In the last few weeks, i’ve been taking it easy and feeling a little off after hurting my feet. Sounds lame, but they support my stick-like frame, and a “relentless, dull pain” (as one fellow hobbler i met put it), just takes the fun out of anything.
Things are thankfully getting better in time for a Mercanta-organised trip over to El Salvador, visiting Finca La Fany and La Siberia (very excited!), followed by El Cero and La Reforma (?) and a look at El Borbollón milling facility. From there we travel through Honduras to Nicaragua to see a couple of other mills and Don Esteban farm. Finishing off with a visit to El Limoncillo and Siares. Yes!
On another topic, at the roastery, we’ve been cupping some new coffees and trying to get the bottom of an issue, which i’ll cover in a bit. But first:
Brazil Daterra Reserve
It seems to have lost the “special” tag somewhere on the way, but its good to see the Barista’s favorite is still what it should be: floral and a little grassy (in a good way) with a hints of Brazil’s classic chocolate and nuts. Lighter roasts are what we’re going with, just to get those high notes, but the darker roasts of this coffee gave us even more chocolate and a thicker mouthfeel. Great whichever way you brew, and always a pleasure.
Brazil Samambaia Estate Pulped Natural
This cupped like last years pulped natural bourbon. So, so, so nutty with a bit of choc in there. We’ve been wondering about this season’s crop of Pulped Natural, it hasn’t quite hit the spot that last years did, which is a shame, but this Estate lot (as opposed to the Yellow Bourbon) seems to do the trick. A few weeks ago, Peter opened a sack of Pulped Natural Yellow Bourbon to find a disturbing number of mouldy beans (see pic). It seems to be just that one sack, but it isn’t really a good sign. I guess this brings us back to the whole Pests and Diseases topic. I’ve done a little looking around and found a few pay-per-view articles from scientific journals which seem to use Fazenda Samambaia as a case study, though what, if any, problems they discuss shall for the moment remain a mystery to me. Anyone?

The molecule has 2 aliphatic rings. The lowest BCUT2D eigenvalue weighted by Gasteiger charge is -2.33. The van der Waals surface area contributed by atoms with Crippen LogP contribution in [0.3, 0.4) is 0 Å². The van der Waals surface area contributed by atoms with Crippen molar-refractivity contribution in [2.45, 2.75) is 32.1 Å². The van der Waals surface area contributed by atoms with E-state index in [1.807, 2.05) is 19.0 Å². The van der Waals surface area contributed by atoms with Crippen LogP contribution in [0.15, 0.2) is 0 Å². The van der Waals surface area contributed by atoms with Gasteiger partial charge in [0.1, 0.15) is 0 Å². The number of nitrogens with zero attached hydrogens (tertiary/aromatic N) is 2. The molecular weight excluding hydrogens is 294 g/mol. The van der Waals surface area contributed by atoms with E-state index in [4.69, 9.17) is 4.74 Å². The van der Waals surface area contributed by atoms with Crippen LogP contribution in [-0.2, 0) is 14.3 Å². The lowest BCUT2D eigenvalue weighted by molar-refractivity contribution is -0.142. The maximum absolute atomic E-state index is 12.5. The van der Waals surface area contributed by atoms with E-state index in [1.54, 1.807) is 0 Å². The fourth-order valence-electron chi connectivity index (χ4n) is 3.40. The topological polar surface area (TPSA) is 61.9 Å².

The lighter roasts of this coffee had a subtle plummy/date-ish thing going on, though more emphasis on the bitter, molasses-like fruit side of things, as opposes to sweet and sugary. A bit like tamarind i suppose. With the darker roasts, these unusual elements disappeared, leaving quite a dryness on the palate. The espresso machine was much kinder to this coffee, making a great, if slightly curious espresso full of chocolate and nuts.
Costa Rica La Candelilla
What a coffee! This one really stood out from the crowd when we cupped a sample last week. Really sweet, with a fermented fruit acidity (sounds bad, but is good. Trust me) reminicent of fine champagne, or perhaps a really good cider or perry. Certainly not musky ferment. A very classy number and we look forward to getting our hands on more of this great coffee. Until then keep thinking of apples and pears.